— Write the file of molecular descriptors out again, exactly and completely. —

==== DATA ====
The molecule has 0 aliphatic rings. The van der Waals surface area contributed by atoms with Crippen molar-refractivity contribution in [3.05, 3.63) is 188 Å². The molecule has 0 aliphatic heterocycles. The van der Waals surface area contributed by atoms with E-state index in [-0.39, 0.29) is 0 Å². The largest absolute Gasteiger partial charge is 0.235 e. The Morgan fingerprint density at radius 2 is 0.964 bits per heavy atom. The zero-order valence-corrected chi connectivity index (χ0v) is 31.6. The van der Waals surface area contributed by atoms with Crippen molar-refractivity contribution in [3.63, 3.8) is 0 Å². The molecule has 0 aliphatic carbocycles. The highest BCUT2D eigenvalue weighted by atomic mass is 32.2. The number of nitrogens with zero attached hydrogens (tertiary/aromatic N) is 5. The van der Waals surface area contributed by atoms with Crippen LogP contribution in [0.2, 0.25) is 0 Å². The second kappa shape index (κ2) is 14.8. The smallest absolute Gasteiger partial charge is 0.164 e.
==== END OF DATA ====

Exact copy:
The molecule has 0 aliphatic rings. The van der Waals surface area contributed by atoms with Crippen molar-refractivity contribution in [3.05, 3.63) is 188 Å². The molecule has 0 aliphatic heterocycles. The van der Waals surface area contributed by atoms with E-state index in [-0.39, 0.29) is 0 Å². The largest absolute Gasteiger partial charge is 0.235 e. The Morgan fingerprint density at radius 2 is 0.964 bits per heavy atom. The zero-order valence-corrected chi connectivity index (χ0v) is 31.6. The van der Waals surface area contributed by atoms with Crippen molar-refractivity contribution in [3.63, 3.8) is 0 Å². The molecule has 0 aliphatic carbocycles. The highest BCUT2D eigenvalue weighted by atomic mass is 32.2. The number of nitrogens with zero attached hydrogens (tertiary/aromatic N) is 5. The van der Waals surface area contributed by atoms with Crippen LogP contribution in [0.2, 0.25) is 0 Å². The second kappa shape index (κ2) is 14.8. The smallest absolute Gasteiger partial charge is 0.164 e.